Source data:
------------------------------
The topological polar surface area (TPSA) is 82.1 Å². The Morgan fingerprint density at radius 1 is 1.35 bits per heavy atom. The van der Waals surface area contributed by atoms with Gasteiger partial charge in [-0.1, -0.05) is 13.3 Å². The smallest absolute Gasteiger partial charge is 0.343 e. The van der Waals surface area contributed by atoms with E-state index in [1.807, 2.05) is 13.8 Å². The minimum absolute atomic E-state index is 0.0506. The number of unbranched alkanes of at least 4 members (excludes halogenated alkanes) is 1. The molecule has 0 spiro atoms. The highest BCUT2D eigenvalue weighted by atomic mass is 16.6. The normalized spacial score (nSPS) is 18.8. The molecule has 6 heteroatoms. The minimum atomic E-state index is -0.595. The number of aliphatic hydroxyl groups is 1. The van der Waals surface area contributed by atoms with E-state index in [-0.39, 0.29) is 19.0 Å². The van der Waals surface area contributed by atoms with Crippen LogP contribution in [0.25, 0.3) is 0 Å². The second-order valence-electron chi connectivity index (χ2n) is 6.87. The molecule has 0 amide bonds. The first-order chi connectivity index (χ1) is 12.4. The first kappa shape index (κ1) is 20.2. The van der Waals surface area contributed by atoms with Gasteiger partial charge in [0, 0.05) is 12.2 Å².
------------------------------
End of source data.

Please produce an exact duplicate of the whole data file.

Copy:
The topological polar surface area (TPSA) is 82.1 Å². The Morgan fingerprint density at radius 1 is 1.35 bits per heavy atom. The van der Waals surface area contributed by atoms with Gasteiger partial charge in [-0.1, -0.05) is 13.3 Å². The smallest absolute Gasteiger partial charge is 0.343 e. The van der Waals surface area contributed by atoms with E-state index in [1.807, 2.05) is 13.8 Å². The minimum absolute atomic E-state index is 0.0506. The number of unbranched alkanes of at least 4 members (excludes halogenated alkanes) is 1. The molecule has 0 spiro atoms. The highest BCUT2D eigenvalue weighted by atomic mass is 16.6. The normalized spacial score (nSPS) is 18.8. The molecule has 6 heteroatoms. The minimum atomic E-state index is -0.595. The number of aliphatic hydroxyl groups is 1. The van der Waals surface area contributed by atoms with E-state index in [-0.39, 0.29) is 19.0 Å². The van der Waals surface area contributed by atoms with Crippen LogP contribution in [0.25, 0.3) is 0 Å². The second-order valence-electron chi connectivity index (χ2n) is 6.87. The molecule has 0 amide bonds. The first-order chi connectivity index (χ1) is 12.4. The first kappa shape index (κ1) is 20.2. The van der Waals surface area contributed by atoms with Gasteiger partial charge in [0, 0.05) is 12.2 Å².